Response to the BBC’s Article on Fostering to Adopt
CCS Adoption are delighted to see mainstream media highlighting the benefits of early permanence for babies in the care system. We have been committed to advancing early permanence placements since 2013 and working in partnership with neighbouring authorities.
We have been involved in the early placement of 12 babies 3 of whom have returned to their birth family. We therefore see it as essential that prospective adopters are fully informed about the implications of such placements and we do not feel that the article by Tammy MacAllister (16.02.16) provided a balanced view of both the challenges for prospective adopters as well as the potential benefits.
We support Jeanne Kaniuk’s statement “It’s only something that should be undertaken if you feel that the carers really understand the complexity of the role.” We feel the article did not explain the nature and complexity of the role, which is initially a fostering task until the court decides (if it indeed it does) a placement order is appropriate. Some of the quotes in the article evidence that the prospective adopters spoken to, clearly did not understand the fostering task or that the child may not remain with them in the long term as the court may decide otherwise. Early permanence adopters must be able to cope with the knowledge that the child already has legal parents (their birth parents) and that the court has not yet decided on the final outcome for the child which may not be adoption.
The article also implies that a baby placed under Fostering to Adopt arrangements will not present with additional needs as they get older. We know that the outcomes for children placed via early permanence arrangements are likely to be more positive than for those placed in the later stages of decision-making. However in many cases these babies will still have been subjected to pre-birth or early life harm, for example through substance misuse during pregnancy or the impact of domestic violence, and this will have a life-long impact on them and on their adoptive parents. It is therefore not true to suggest that adopting via Fostering to Adopt totally avoids parenting children with behavioural difficulties related to early life trauma.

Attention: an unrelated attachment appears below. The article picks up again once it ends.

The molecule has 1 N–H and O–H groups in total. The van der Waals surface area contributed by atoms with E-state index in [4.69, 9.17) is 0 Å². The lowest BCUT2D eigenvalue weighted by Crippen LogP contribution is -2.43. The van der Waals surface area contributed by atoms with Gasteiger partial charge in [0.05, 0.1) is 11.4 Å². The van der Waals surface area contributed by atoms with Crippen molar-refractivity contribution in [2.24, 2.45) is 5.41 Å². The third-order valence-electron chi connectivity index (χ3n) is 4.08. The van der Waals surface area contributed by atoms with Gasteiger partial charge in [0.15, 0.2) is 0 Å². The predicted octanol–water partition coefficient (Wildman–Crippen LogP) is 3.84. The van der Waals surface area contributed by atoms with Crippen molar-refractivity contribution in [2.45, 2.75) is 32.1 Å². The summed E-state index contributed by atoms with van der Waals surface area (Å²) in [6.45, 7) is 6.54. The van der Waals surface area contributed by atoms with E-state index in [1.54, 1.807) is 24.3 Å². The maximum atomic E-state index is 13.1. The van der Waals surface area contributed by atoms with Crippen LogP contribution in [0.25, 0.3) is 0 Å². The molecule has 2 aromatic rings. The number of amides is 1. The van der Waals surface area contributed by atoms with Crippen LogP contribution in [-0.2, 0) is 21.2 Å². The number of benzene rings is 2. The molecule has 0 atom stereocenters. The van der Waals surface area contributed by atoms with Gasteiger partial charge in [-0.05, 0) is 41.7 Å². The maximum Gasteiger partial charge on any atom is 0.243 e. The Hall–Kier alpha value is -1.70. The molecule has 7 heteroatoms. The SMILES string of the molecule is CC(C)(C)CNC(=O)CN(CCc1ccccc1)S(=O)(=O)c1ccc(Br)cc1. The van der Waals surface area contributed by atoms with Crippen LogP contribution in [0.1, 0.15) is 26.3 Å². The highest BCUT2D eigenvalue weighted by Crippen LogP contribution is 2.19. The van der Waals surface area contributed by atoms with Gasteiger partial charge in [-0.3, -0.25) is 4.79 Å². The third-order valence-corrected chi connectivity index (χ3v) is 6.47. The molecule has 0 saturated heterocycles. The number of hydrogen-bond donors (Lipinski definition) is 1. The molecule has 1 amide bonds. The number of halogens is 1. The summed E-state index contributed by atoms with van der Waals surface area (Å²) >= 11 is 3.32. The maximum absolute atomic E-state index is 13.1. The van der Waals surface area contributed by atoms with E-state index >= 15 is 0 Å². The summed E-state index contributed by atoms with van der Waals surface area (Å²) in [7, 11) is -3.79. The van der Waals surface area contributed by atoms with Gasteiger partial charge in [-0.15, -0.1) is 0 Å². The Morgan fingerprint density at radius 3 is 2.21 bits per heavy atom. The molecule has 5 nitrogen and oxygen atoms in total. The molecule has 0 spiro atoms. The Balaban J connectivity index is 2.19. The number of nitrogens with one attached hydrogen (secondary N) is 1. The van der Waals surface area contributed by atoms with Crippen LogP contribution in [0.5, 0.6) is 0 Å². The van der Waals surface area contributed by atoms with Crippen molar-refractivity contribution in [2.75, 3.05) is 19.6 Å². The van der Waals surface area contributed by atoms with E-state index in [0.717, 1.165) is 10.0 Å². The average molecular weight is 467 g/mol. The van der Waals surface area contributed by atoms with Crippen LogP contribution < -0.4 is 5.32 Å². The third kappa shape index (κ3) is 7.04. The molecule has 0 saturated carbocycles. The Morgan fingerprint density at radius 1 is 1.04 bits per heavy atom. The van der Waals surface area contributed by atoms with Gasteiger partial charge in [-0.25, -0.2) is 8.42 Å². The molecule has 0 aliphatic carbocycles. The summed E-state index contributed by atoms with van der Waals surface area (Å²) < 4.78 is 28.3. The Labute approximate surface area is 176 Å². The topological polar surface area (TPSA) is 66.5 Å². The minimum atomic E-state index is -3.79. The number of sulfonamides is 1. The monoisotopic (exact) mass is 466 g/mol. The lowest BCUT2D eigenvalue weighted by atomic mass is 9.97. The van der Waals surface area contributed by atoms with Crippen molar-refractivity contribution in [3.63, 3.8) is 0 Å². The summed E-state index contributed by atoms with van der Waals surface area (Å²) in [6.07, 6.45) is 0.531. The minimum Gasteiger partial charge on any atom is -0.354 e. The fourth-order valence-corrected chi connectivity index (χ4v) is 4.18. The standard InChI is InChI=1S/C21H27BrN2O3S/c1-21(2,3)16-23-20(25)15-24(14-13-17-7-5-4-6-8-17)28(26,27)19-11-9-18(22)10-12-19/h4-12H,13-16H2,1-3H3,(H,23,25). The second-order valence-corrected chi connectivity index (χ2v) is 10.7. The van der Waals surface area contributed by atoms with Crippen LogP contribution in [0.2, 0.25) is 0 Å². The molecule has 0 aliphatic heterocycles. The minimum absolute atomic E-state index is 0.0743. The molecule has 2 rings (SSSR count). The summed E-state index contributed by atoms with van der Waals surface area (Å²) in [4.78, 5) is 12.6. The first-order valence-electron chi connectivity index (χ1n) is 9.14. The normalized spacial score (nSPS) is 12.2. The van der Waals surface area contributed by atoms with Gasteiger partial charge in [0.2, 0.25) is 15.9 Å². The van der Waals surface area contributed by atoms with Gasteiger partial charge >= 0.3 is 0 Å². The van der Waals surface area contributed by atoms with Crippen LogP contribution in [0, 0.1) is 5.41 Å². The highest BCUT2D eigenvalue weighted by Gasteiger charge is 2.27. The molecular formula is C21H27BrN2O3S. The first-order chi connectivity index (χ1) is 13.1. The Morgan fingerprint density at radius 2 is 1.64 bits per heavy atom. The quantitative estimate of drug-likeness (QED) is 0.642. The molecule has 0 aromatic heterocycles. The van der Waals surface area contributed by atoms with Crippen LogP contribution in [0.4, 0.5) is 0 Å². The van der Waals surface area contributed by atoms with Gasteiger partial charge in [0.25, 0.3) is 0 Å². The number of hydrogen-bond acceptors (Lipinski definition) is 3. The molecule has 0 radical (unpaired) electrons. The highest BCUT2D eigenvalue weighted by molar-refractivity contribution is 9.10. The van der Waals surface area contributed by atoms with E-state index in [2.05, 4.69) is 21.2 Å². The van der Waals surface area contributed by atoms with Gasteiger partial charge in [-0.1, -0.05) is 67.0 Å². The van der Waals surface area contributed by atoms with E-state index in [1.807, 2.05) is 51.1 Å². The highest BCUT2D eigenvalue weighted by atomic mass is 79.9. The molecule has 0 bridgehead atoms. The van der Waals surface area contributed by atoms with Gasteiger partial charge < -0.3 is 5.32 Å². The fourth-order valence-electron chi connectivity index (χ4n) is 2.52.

Sam and Clare* were shocked by Tammy MacAllister’s “one-sided” article:
“We have two adopted daughters, who experienced trauma and moves in their early lives. When we decided to extend our family and adopt a third child a foster to adopt placement was without a doubt what we wanted to do to minimise the risk to the child of experiencing the same kind of moves and chaos that is so damaging to babies. We wanted to give our third adopted child a better start. We did this accepting that we ran the risk of not being able to keep the baby, understanding that the court process would be running concurrently and that the baby may leave us and go to birth parents or a family member. Our first FfA baby was placed with us on the day of her birth and left us after four months to live with a family member. Our second FfA baby was placed in our care at one week old and moved to the care of a family member at six weeks old. Our third FfA baby was placed with us at three days old and he left us age six months to live with a family member. Foster to adopt placements are emotionally demanding and difficult; they are win win for the child but come at a huge potential cost to the carers and this shouldn’t be taken lightly.”
Terry and Kim have a Fostering for Adoption baby placed with them. They say:
“The article makes FfA sound like a great option for people who want to have a baby but can’t. This shouldn’t be the motivation for concurrency, it kind of ‘romances’ the idea of having a baby through this route, when actually it’s all about the child and not the adults.”
*After taking time to recover and engaging in counselling Sam and Clare (not their real names) are now preparing for their fourth FfA placement.
For more information about Concurrency as a route to adoption please visit the Early Permanence Project Website.
Click here to read the full article on the BBC’s website.